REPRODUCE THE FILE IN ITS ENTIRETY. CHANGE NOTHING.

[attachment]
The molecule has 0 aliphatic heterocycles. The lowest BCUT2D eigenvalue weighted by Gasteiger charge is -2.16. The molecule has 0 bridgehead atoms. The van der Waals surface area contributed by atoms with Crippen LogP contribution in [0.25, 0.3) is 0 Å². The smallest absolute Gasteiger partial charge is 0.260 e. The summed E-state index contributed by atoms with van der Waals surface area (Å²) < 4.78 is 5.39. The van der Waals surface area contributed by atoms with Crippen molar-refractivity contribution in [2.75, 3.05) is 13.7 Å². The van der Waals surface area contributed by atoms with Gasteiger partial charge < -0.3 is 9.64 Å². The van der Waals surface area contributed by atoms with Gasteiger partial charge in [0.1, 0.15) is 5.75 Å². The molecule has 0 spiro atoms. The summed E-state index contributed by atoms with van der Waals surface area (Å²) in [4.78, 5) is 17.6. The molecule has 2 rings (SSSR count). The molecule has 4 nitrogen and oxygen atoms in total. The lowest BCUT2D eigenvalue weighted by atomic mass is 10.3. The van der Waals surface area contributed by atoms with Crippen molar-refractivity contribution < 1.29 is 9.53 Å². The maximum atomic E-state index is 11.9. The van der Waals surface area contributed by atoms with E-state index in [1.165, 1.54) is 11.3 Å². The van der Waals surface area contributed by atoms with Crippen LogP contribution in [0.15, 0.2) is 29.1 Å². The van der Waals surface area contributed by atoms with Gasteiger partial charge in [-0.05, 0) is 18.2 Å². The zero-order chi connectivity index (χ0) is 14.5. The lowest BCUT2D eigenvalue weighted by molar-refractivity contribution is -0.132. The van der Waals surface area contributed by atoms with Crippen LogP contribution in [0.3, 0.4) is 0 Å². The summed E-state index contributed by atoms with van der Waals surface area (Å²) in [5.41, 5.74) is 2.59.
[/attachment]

The molecule has 0 aliphatic heterocycles. The lowest BCUT2D eigenvalue weighted by Gasteiger charge is -2.16. The molecule has 0 bridgehead atoms. The van der Waals surface area contributed by atoms with Crippen LogP contribution in [0.25, 0.3) is 0 Å². The smallest absolute Gasteiger partial charge is 0.260 e. The summed E-state index contributed by atoms with van der Waals surface area (Å²) < 4.78 is 5.39. The van der Waals surface area contributed by atoms with Crippen molar-refractivity contribution in [2.75, 3.05) is 13.7 Å². The van der Waals surface area contributed by atoms with Gasteiger partial charge < -0.3 is 9.64 Å². The van der Waals surface area contributed by atoms with Gasteiger partial charge in [0.1, 0.15) is 5.75 Å². The molecule has 0 spiro atoms. The summed E-state index contributed by atoms with van der Waals surface area (Å²) in [4.78, 5) is 17.6. The molecule has 2 rings (SSSR count). The molecule has 4 nitrogen and oxygen atoms in total. The lowest BCUT2D eigenvalue weighted by atomic mass is 10.3. The van der Waals surface area contributed by atoms with Crippen molar-refractivity contribution < 1.29 is 9.53 Å². The maximum atomic E-state index is 11.9. The van der Waals surface area contributed by atoms with E-state index in [1.165, 1.54) is 11.3 Å². The van der Waals surface area contributed by atoms with Crippen LogP contribution in [0.15, 0.2) is 29.1 Å². The van der Waals surface area contributed by atoms with Gasteiger partial charge in [-0.05, 0) is 18.2 Å². The zero-order chi connectivity index (χ0) is 14.5. The lowest BCUT2D eigenvalue weighted by molar-refractivity contribution is -0.132. The van der Waals surface area contributed by atoms with Crippen LogP contribution in [0.3, 0.4) is 0 Å². The summed E-state index contributed by atoms with van der Waals surface area (Å²) in [5.41, 5.74) is 2.59.